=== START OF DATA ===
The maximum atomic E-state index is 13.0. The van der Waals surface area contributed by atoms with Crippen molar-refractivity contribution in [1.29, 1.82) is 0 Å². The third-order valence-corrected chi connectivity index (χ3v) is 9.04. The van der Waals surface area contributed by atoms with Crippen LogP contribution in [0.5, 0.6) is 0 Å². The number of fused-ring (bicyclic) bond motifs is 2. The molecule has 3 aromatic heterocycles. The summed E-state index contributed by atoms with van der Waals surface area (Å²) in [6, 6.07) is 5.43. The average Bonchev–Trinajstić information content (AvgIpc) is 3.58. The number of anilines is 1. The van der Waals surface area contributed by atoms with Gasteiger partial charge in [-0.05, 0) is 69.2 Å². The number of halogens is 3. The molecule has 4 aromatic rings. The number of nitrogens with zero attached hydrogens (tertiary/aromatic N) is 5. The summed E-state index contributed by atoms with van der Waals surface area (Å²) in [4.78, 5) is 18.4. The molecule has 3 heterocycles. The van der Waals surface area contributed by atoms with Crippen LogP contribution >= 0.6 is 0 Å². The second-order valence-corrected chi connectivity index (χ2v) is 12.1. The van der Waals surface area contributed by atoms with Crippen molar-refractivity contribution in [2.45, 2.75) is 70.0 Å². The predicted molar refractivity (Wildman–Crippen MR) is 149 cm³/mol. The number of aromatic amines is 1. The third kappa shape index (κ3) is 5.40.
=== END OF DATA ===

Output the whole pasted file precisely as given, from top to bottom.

The maximum atomic E-state index is 13.0. The van der Waals surface area contributed by atoms with Crippen molar-refractivity contribution in [1.29, 1.82) is 0 Å². The third-order valence-corrected chi connectivity index (χ3v) is 9.04. The van der Waals surface area contributed by atoms with Crippen LogP contribution in [0.5, 0.6) is 0 Å². The number of fused-ring (bicyclic) bond motifs is 2. The molecule has 3 aromatic heterocycles. The summed E-state index contributed by atoms with van der Waals surface area (Å²) in [6, 6.07) is 5.43. The average Bonchev–Trinajstić information content (AvgIpc) is 3.58. The number of anilines is 1. The van der Waals surface area contributed by atoms with Gasteiger partial charge in [-0.05, 0) is 69.2 Å². The number of halogens is 3. The molecule has 4 aromatic rings. The number of nitrogens with zero attached hydrogens (tertiary/aromatic N) is 5. The summed E-state index contributed by atoms with van der Waals surface area (Å²) in [4.78, 5) is 18.4. The molecule has 3 heterocycles. The van der Waals surface area contributed by atoms with Crippen LogP contribution >= 0.6 is 0 Å². The second-order valence-corrected chi connectivity index (χ2v) is 12.1. The van der Waals surface area contributed by atoms with Crippen molar-refractivity contribution in [2.45, 2.75) is 70.0 Å². The predicted molar refractivity (Wildman–Crippen MR) is 149 cm³/mol. The number of aromatic amines is 1. The third kappa shape index (κ3) is 5.40.